International Journal of Astronomy, Space Sciences and Cosmology | Volume 1, Issue -1 | Short Communication | Open Access

Rodney Bartlett^{*}

Unaffiliated with Institution, Lives in Australia, Member of Research Gate and ORCID, Certificates in Astrophysics from ANU (Australian National University), Certificates in Robotics from QUT (Queensland University of Technology, Australia)

^{*}Correspondence to: Rodney Bartlett ^{}

Fulltext PDF## Abstract

The following article proposes that black holes are formed by the quantum pressure of interacting gravitons and photons. This pressure would not magically stop at the event horizon but would naturally affect the environment of the black holes.
Added to the quantum nature of photons and gravitons is the simplified diagram below of this article's vector-tensorscalar (VTS) geometry describing the two particles' interaction. Since the geometry was inspired by a paper Albert Einstein published in 1919, it would - if correct - be a step towards quantum gravity, the ongoing quest to link Einstein’s general relativity with quantum mechanics. Similarly with Einstein's 1919 attempt to explain the atom in terms of electromagnetism and gravitation, this article outlines how the Higgs boson and the two nuclear forces arise through interaction of electromagnetism and gravitation. In the case of the weak and strong nuclear forces, it's thus suggesting a different approach to the electroweak interaction (one approach won the No bel Prize for Physics in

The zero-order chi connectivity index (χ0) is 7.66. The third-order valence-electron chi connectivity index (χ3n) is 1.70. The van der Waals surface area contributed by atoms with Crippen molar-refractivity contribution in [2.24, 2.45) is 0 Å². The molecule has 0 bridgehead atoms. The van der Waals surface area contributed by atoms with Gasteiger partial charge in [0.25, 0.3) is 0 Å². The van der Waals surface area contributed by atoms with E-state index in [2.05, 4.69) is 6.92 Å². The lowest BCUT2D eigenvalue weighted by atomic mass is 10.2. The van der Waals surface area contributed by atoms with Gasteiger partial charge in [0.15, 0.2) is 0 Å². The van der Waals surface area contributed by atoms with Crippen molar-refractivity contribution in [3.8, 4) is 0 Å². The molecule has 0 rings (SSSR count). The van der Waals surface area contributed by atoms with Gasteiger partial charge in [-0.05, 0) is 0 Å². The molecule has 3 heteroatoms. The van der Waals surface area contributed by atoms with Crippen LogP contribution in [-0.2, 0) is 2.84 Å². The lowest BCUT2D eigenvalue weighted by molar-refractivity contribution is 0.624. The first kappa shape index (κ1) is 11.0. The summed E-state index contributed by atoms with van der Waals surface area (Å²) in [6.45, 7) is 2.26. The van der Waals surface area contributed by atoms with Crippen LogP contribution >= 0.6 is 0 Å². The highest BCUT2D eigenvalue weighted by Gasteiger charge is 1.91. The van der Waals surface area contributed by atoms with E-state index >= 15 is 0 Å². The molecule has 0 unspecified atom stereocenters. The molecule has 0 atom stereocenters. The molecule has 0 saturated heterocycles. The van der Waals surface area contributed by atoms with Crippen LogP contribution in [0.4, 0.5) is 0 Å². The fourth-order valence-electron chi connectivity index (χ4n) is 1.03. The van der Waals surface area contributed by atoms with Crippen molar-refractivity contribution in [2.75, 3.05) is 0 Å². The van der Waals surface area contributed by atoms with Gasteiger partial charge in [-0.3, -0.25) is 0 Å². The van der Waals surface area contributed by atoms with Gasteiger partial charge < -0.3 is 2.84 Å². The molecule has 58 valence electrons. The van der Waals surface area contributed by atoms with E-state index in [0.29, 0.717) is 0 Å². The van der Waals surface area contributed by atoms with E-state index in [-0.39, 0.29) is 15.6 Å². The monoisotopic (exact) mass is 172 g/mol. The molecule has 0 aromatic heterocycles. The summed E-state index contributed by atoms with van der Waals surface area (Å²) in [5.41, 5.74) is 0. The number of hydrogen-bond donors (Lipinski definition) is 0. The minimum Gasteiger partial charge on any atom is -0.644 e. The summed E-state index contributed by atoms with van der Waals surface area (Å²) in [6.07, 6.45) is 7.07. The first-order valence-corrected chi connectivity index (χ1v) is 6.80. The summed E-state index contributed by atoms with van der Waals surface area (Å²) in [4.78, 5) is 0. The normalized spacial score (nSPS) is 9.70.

1979).[1]
Interaction of the gravitons and photons within a black hole produces a pressure we identify as mass. Since this pressure extends into the black hole's environment, the black hole is losing mass, as Stephen Hawking's idea of "Hawking radiation" tells us (radiation of a thermal nature - heat - implies that electromagnetism's photons are
present). As will be seen, the term "diagonal" in VTS Geometry can be replaced with the term “quaternion". And the counter clock wise rotation of the (horizontal) x-and (vertical) y-axes in Wick Rotation can be viewed as either rotation into diagonal form or as a quaternion function. This permits another view of dark matter and dark energy to be explored
in the text.

## Keywords:

Black Holes; Dark Matter; Dark energy; General Relativity; Vector-Tensor-Scalar Geometry

## Citation:

Rodney Bartlett (2021) How the Higgs boson and Two Nuclear Forces Relate to the Quantum Pressure and Hawking Radiation of Black Holes As Well As Dark Matter and Dark energy. Int Ast Spa Cos Jour 1(1):1-5